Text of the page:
With such a glorious reward promised, we must “rejoice insofar as you share Christ's sufferings, that you may also rejoice and be glad when his glory is revealed” (1 Pet. 4:13). Suffering for the sake of Christ is an opportunity to show a watching world the goodness of God by suffering in holiness the same way Christ did. Doing so will result in others seeing our good works and glorifying our Father in Heaven (Matt. 5:16). Indeed, we are to, “Count it all joy, my brothers, when you meet trials of various kinds, for you know that the testing of your faith produces steadfastness. And let steadfastness have its full effect, that you may be perfect and complete, lacking in nothing” (Jas. 1:2-4). Trials can be braved with joy because we know that God is using them to increase our faith in Him by causing us to see our own weakness and dependence on Him for all things. This makes us steadfast in Christ—that is to say, trials produce a faith in Christ that is anchored to Him, unmoving, and unwavering.
Likewise, as we recognize the sovereignty of God over our lives, we can learn to embrace trials as the Potter’s means of molding us into the very image of Jesus. “Therefore let those who suffer according to God's will entrust their souls to a faithful Creator while doing good” (1 Pet. 4:19).
To be sure, while trials are to be expected, no Christian should ever rejoice for suffering as an evildoer. In fact, we are to put all sin and wickedness behind ourselves. Peter commanded, “Let none of you suffer as a murderer or a thief or an evildoer or as a meddler” (1 Pet. 4:15). Instead, the trial that a Christian may rejoice in is the trial that is suffered precisely for being a follower of Christ. Again, Peter wrote that, “If you are insulted for the name of Christ, you are blessed, because the Spirit of glory and of God rests upon you… Yet if anyone suffers as a Christian, let him not be ashamed, but let him glorify God in that name” (1 Pet. 4:14, 16). Such trials offer an opportunity to share and participate in the sufferings of Christ, be conformed into the image of Christ, and rejoice in God.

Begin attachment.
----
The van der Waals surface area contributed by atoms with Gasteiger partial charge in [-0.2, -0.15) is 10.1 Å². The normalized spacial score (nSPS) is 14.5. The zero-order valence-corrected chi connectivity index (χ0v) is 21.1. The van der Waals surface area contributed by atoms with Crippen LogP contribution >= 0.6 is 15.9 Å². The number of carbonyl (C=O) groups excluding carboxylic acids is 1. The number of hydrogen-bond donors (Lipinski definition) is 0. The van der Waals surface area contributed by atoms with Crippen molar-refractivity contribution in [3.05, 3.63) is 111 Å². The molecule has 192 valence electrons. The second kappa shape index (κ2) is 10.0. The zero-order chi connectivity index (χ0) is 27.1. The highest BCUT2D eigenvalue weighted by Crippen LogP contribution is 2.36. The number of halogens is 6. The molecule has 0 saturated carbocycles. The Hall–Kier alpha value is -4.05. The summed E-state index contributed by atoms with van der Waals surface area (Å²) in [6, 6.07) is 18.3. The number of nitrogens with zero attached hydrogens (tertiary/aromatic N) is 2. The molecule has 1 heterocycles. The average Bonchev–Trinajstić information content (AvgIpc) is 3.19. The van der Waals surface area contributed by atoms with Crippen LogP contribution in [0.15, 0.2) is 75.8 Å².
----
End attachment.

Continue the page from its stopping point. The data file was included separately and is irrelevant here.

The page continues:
As we encounter trials, we must change our perspective and see them as the graces and mercies of our sovereign God, by which He strengthens our faith in Him and dependence on Him. Through them, we are conformed into the image of Christ. So, we must utilize them as opportunities to praise and serve God before a watching world, that they would see the glory of Christ in our lives and, if the Lord should will it, even draw them to Himself through His gospel.
Jacob Tanner is pastor of Mt. Bethel Church of McClure in Central Pennsylvania. He has spent time as a reporter, journalist, and editor, and has written for various Christian websites. He and his wife, Kayla, have one son, Josiah. He is currently completing his M.Div. through Midwestern Baptist Theological Seminary